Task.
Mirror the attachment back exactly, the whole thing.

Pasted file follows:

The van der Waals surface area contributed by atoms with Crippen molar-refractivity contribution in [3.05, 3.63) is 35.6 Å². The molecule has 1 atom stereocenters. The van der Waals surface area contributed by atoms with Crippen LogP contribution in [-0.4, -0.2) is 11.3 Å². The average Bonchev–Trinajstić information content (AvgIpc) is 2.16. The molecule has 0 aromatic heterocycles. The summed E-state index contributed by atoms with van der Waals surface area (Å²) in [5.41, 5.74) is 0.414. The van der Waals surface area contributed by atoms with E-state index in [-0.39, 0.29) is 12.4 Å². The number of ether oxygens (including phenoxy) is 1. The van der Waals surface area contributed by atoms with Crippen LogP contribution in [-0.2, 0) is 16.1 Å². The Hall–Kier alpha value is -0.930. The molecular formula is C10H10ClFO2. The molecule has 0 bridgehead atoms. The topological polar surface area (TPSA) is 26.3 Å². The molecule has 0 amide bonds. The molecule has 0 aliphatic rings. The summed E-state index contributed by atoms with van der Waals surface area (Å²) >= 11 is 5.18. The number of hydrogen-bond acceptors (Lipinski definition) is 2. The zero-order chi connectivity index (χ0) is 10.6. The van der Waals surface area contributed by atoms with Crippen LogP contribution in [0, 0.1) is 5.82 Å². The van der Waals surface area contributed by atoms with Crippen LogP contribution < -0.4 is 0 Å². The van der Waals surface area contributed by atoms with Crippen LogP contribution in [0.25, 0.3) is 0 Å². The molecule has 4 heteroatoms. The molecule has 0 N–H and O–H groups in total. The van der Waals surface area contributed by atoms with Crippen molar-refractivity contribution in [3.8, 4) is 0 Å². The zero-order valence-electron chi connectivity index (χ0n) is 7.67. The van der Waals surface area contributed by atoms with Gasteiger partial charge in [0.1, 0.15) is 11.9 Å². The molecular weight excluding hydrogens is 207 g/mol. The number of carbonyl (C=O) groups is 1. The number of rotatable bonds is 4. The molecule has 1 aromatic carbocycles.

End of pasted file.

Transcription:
The van der Waals surface area contributed by atoms with Crippen molar-refractivity contribution in [3.05, 3.63) is 35.6 Å². The molecule has 1 atom stereocenters. The van der Waals surface area contributed by atoms with Crippen LogP contribution in [-0.4, -0.2) is 11.3 Å². The average Bonchev–Trinajstić information content (AvgIpc) is 2.16. The molecule has 0 aromatic heterocycles. The summed E-state index contributed by atoms with van der Waals surface area (Å²) in [5.41, 5.74) is 0.414. The van der Waals surface area contributed by atoms with E-state index in [-0.39, 0.29) is 12.4 Å². The number of ether oxygens (including phenoxy) is 1. The van der Waals surface area contributed by atoms with Crippen LogP contribution in [-0.2, 0) is 16.1 Å². The Hall–Kier alpha value is -0.930. The molecular formula is C10H10ClFO2. The molecule has 0 bridgehead atoms. The topological polar surface area (TPSA) is 26.3 Å². The molecule has 0 amide bonds. The molecule has 0 aliphatic rings. The summed E-state index contributed by atoms with van der Waals surface area (Å²) >= 11 is 5.18. The number of hydrogen-bond acceptors (Lipinski definition) is 2. The zero-order chi connectivity index (χ0) is 10.6. The van der Waals surface area contributed by atoms with Crippen LogP contribution in [0, 0.1) is 5.82 Å². The van der Waals surface area contributed by atoms with Crippen LogP contribution < -0.4 is 0 Å². The van der Waals surface area contributed by atoms with Crippen LogP contribution in [0.25, 0.3) is 0 Å². The molecule has 4 heteroatoms. The molecule has 0 N–H and O–H groups in total. The van der Waals surface area contributed by atoms with Crippen molar-refractivity contribution in [3.8, 4) is 0 Å². The zero-order valence-electron chi connectivity index (χ0n) is 7.67. The van der Waals surface area contributed by atoms with Gasteiger partial charge in [0.1, 0.15) is 11.9 Å². The molecular weight excluding hydrogens is 207 g/mol. The number of carbonyl (C=O) groups is 1. The number of rotatable bonds is 4. The molecule has 1 aromatic carbocycles.